Much of the discussion about the power outage on Tuesday last week centers around whether it could have been avoided if the nation relied more on nuclear power.
This argument is clearly meant to highlight nuclear power as a solution to future energy problems. However, would having more nuclear power truly prevent power outages triggered by a safety power cutoff mechanism?
A major power plant cannot afford to have even one incidence of power failure due to the triggering of a safety mechanism. Last week’s power disruption was caused by a human error that triggered a safety power cutoff and shut down not only six generators at the Datan Natural Gas Power Plant, but also the fifth generator at the coal-fired Taichung Power Plant, eliminating 4.7 gigawatts (GW) from the power supply.
The safety mechanism, designed to prevent the power distribution system from breaking down, is automatically activated when there is a sudden drop in the power supply.
Even if all the nuclear power plants had been operating, providing an additional 2.2GW, the total power supply would still have fallen below demand, making a blackout inevitable.
The fundamental problem is not adding nuclear power but coping with a failure at a major power plant. Nuclear power does not allow for more flexible response measures when a failure occurs at a major power plant.
When a transmission tower at Ho-Ping Power Co’s plant was toppled by Typhoon Nesat, causing a power crisis, many people claimed that the solution was more nuclear power. They have apparently forgotten about torrential rain that toppled a transmission tower at the Jinshan Nuclear Power Plant in June, causing a power failure.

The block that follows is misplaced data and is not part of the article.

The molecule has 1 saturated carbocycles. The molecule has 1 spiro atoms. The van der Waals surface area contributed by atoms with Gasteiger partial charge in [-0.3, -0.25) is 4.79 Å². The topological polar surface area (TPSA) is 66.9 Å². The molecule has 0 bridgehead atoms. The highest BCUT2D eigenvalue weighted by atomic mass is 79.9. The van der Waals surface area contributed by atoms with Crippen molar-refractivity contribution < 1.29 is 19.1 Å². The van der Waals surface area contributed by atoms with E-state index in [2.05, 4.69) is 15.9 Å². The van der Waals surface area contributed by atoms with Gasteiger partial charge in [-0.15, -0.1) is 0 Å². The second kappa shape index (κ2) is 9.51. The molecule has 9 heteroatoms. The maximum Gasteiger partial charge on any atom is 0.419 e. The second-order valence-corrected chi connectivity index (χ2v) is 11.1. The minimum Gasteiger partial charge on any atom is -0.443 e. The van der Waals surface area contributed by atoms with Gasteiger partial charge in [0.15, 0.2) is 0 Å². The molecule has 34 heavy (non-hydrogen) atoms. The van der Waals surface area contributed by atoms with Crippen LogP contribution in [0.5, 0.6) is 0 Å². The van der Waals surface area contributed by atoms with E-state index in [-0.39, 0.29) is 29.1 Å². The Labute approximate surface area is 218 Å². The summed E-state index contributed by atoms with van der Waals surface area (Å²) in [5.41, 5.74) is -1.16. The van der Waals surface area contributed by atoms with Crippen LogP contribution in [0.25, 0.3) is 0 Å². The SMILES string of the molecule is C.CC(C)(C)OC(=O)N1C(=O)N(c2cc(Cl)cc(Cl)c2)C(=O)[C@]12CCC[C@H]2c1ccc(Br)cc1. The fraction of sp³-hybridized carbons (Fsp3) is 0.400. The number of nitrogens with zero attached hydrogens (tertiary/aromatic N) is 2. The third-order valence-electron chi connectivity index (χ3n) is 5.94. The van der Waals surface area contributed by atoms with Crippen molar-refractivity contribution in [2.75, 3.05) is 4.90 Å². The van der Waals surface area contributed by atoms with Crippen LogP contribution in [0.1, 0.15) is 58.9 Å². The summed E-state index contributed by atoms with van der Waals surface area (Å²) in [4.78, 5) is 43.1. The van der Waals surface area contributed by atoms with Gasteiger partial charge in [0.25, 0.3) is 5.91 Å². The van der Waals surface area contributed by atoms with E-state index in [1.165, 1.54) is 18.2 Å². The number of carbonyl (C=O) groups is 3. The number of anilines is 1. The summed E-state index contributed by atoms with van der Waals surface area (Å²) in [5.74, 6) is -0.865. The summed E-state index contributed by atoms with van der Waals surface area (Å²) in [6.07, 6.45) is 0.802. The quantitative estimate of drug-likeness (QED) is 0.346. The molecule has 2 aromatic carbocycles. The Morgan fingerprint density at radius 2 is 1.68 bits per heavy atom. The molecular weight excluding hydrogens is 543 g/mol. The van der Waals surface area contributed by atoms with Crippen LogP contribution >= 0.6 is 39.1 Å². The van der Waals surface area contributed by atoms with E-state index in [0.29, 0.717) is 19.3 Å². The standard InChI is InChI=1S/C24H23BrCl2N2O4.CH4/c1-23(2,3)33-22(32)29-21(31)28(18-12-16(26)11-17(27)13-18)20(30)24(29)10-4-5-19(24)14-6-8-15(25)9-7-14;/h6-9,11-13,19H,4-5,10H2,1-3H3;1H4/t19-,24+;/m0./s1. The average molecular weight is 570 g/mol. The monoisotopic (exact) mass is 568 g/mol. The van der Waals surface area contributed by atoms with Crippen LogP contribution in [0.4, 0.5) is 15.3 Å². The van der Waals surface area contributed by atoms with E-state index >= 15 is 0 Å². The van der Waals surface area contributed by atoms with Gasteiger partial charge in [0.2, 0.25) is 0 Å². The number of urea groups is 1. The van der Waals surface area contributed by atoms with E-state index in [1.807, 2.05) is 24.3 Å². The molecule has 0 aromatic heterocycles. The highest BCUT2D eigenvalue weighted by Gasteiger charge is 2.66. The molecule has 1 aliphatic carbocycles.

Data provided by the Atomic Energy Council show that since 2002, the nation’s three nuclear power plants have experienced a total of 29 trigger events.
As with other power plants, nuclear power plants are susceptible to unexpected power cuts or transmission tower damage.
Emphasizing nuclear power distracts the nation from more pressing issues: the crisis posed by a centralized power grid and reliance on a few big power plants.
The government should review every aspect of the nation’s power system and enact comprehensive improvements.
Measures could include increasing system redundancy and risk diversification, developing smart power grids and regional power grids, as well as preparing energy storage for emergency situations to prevent large-scale power failures triggered by a single accident. If human error is inevitable, then the power supply system must be more resilient.
The recent power failure could serve as a timely reminder that the nation must consider new energy sources.
A classic example of clean energy transformation is Seoul. Following a large-scale power outage in 2011, which mayor Park Won-soon said was caused by the city’s overreliance on external energy sources and a vulnerable power grid, he launched a project to phase out a nuclear power plant. The project is aimed at creating a self-sufficient and “green” energy system for the city.
Taiwanese have long heard that nuclear power is the cure-all to the nation’s energy problems.
However, many types of problems can occur anywhere within the power system — from the generation and transmission of power to its distribution, delivery and consumption. None of those problems can be easily solved by either relying on nuclear power or eliminating it.
Whether Taiwan will be able to move toward developing more clean energy depends on whether Taiwanese can look beyond the controversy over nuclear power and think further ahead.
Tseng Hung-wen is a researcher at the Green Citizens’ Action Alliance.
Translated by Tu Yu-an
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